Bernard also involved a slip-and-fall case that took place at the defendant's store. In Bernard, the plaintiff entered the vestibule of the defendant's store. When she entered, the plaintiff noticed that the floor was "all water." The plaintiff then entered the store and stepped on a rug that was twenty feet long. She walked the length of the rug, which was saturated. When she reached the end of the rug, she took one or two steps on the bare floor and then fell. Bernard, 519 N.E.2d at 1161. The appellate court affirmed the trial court's granting of the summary judgment for the defendant, determining that the case was "factually almost undistinguishable from Lohan." The court explained that summary judgment was appropriate because the plaintiff had failed to present evidence that the water on which she slipped was either an unnatural accumulation or a natural condition aggravated by the defendant. The appellate court also rejected the plaintiff's argument that the defendant was liable for her injuries since it had "voluntarily undertook to remove or prevent the accumulation of water on the day in question by use of the rug" since the plaintiff failed to present any evidence regarding the condition or effect of the rug. Id. at 1161-63.

 Handy also involved a slip-and-fall case that took place in the defendant's store. In Handy, the plaintiff slipped and fell on water that was on the floor of the defendant's store. Handy, 538 N.E.2d at 847. The appellate court affirmed the trial court's granting of summary judgment, noting that the case was "almost factually indistinguishable from Lohan and Bernard." The appellate court explained that the defendant was not liable because the plaintiff had failed to present evidence which would allow the trier of fact to infer that the water inside the store was either an unnatural accumulation or a natural condition aggravated by the defendant. The appellate court rejected the plaintiff's request for the court to overturn its previous decisions in Lohan and Bernard. Id. at 848-49.

 The undisputed facts in this case are analogous to the facts in Lohan, Bernard, and Handy. There was a "medium drizzle" falling outside when Pytlewski entered the Lockport Postal Store. Before entering the store, Pytlewski had walked across six feet of wet concrete without an umbrella. When Pytlewski entered the store, he stepped on a rubber mat which was lying flat on the floor. At the time, the rubber mat was wet but was not "water logged." After stepping off the mat, Pytlewski took three steps and then fell to the floor, which was also wet at the time. Pytlewski testified at his deposition that (1) he surmised the mat and floor were wet from customers entering the store and (2) he fell "'cause it was wet."

 Pytlewski has not argued or offered any evidence that (1) the water on the Postal Store floor was anything but a natural accumulation; (2) the government in any way aggravated a natural condition; (3) the floor surface was unusually or unreasonably dangerous because of the nature of its material or construction; or (4) the mat itself, and not the water on the floor, caused his fall. Thus, the only reasonable inference from the record is that Pytlewski slipped on the tracked-in water on the floor of the Lockport Postal Store. The tracked-in water, whether it was on the floor or the rubber mat, was a natural accumulation. See Wilson, 554 N.E.2d at 415; Roberson v. J.C. Penney Co., 251 Ill. App. 3d 523, 623 N.E.2d 364, 367, 191 Ill. Dec. 119 (Ill. App. Ct. 1993); see also Shoemaker v. Rush-Presbyterian-St. Luke's Med. Ctr., 187 Ill. App. 3d 1040, 543 N.E.2d 1014, 1016, 135 Ill. Dec. 446 (Ill. App. Ct. 1989) ("While plaintiff need not prove her case at the summary judgment stage, she is required to come forward with some evidentiary facts or material to show that the water upon which she slipped was of unnatural origin."). Thus, as in Lohan, Bernard, and Handy, pursuant to the natural accumulations rule, the government had no duty to remove the tracked-in water or to warn Pytlewski of its presence.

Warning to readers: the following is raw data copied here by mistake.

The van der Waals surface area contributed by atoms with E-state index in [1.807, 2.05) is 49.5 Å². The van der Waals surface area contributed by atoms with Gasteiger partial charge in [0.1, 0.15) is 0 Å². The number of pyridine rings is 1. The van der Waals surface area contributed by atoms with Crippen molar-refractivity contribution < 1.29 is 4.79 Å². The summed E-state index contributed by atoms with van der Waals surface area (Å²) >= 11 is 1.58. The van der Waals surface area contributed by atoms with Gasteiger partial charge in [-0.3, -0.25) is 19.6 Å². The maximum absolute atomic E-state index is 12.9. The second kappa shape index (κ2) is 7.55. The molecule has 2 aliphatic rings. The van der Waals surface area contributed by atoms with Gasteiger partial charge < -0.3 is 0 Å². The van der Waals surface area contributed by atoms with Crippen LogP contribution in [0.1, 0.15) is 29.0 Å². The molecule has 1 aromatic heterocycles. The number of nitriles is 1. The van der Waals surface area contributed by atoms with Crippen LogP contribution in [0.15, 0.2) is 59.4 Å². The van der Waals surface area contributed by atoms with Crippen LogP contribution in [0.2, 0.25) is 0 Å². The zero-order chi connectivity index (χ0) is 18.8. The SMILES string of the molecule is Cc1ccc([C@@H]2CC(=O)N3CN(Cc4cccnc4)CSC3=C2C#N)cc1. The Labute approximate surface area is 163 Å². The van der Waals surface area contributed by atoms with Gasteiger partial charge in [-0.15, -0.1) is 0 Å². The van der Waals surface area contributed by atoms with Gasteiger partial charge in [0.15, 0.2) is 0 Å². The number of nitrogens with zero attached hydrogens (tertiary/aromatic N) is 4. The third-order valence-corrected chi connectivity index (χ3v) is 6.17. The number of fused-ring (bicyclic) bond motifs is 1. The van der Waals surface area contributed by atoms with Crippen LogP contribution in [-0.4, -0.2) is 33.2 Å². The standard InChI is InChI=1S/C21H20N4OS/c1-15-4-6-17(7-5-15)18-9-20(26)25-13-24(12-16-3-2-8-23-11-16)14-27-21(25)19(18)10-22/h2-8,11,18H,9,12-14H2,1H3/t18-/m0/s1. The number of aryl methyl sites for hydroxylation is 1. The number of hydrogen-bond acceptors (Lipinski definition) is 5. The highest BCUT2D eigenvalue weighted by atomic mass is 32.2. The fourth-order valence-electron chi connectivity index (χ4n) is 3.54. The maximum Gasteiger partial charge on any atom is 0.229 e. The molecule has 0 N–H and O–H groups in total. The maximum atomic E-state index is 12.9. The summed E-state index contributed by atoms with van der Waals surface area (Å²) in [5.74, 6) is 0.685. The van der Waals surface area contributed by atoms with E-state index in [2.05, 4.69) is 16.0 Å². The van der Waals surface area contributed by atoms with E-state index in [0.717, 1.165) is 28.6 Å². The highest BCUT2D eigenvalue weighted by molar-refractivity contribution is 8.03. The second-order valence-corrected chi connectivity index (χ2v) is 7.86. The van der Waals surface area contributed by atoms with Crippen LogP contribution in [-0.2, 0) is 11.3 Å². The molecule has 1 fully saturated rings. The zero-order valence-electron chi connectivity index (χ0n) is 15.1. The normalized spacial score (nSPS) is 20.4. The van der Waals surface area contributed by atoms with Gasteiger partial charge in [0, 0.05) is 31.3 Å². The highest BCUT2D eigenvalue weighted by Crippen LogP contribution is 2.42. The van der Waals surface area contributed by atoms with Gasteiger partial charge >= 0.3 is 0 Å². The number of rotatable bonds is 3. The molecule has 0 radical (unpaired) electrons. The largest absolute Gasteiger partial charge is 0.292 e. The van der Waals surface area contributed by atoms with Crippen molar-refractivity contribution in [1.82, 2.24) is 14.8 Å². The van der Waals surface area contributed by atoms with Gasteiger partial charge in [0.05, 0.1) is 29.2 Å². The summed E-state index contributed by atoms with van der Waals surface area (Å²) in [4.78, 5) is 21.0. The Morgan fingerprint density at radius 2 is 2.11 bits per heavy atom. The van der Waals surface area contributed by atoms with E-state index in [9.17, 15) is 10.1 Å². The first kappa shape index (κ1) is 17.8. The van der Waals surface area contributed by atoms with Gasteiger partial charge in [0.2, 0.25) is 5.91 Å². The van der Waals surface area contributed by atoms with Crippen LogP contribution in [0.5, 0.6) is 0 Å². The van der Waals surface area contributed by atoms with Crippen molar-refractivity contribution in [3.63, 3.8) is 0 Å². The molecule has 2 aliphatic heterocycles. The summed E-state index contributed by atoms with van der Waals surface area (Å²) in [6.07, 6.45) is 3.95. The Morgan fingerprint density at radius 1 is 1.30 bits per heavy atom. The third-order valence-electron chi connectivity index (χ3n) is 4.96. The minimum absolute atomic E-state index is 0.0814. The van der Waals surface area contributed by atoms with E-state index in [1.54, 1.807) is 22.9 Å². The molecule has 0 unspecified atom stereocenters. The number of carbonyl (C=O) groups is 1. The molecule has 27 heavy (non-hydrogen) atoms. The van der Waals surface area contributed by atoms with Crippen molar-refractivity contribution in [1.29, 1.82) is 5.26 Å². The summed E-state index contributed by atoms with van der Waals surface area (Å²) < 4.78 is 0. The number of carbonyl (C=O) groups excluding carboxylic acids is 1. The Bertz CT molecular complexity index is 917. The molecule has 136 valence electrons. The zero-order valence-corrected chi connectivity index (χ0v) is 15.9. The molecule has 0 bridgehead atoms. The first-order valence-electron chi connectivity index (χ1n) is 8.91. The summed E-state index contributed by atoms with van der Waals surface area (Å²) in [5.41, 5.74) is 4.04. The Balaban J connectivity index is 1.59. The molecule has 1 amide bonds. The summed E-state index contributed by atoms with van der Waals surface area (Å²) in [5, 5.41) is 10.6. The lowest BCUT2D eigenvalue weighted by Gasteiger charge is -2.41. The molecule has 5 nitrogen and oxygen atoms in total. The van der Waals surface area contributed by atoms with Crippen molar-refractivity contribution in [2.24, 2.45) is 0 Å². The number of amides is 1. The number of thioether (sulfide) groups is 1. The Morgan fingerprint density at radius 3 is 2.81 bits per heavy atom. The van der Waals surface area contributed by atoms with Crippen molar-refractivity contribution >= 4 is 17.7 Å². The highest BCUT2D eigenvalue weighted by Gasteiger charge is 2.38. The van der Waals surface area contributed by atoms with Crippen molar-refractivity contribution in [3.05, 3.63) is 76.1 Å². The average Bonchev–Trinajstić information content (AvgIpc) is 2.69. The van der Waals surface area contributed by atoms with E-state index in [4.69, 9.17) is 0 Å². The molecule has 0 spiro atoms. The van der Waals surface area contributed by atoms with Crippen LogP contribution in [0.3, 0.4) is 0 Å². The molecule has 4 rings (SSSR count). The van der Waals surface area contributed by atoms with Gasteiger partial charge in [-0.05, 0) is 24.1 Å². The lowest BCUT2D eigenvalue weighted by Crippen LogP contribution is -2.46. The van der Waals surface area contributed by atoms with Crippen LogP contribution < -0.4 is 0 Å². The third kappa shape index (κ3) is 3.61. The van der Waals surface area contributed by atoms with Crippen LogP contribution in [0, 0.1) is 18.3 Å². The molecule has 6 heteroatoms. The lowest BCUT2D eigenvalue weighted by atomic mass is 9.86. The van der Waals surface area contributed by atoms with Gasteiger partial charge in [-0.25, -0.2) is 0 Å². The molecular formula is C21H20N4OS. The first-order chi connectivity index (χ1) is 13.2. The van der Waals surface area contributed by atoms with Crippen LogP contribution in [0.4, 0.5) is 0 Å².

2. The voluntary undertaking theory of liability

 Pytlewski does not dispute that, under Illinois law, a landowner has no duty to remove natural accumulations of water from his property. (Pl.'s Resp. to Def's Mot. for Summ. J. at 6.) Further, Pytlewski does not argue that the water on the Lockport Postal Store was not a natural accumulation or that the natural accumulations rule should not apply to the facts of his case. Instead, Pytlewski argues that, notwithstanding the natural accumulations rule, the government had a duty to remove the tracked-in water because it voluntarily assumed the duty to do so when it "adopted" the MS-47 and MS-10 handbooks.

 "Pursuant to the voluntary undertaking theory of liability, one who undertakes, gratuitously or for consideration, to render services to another is subject to liability for bodily harm caused to the other by one's failure to exercise due care in the performance of the undertaking." Rhodes, 665 N.E.2d at 1273. However, the duty of care to be imposed on the defendant is limited to the extent of the undertaking. Id. Whether such a duty has been voluntarily undertaken is a question of law for the court to decide. Jackson v. Hilton Hotels Corp., 277 Ill. App. 3d 457, 660 N.E.2d 222, 228, 214 Ill. Dec. 31 (Ill. App. Ct. 1995).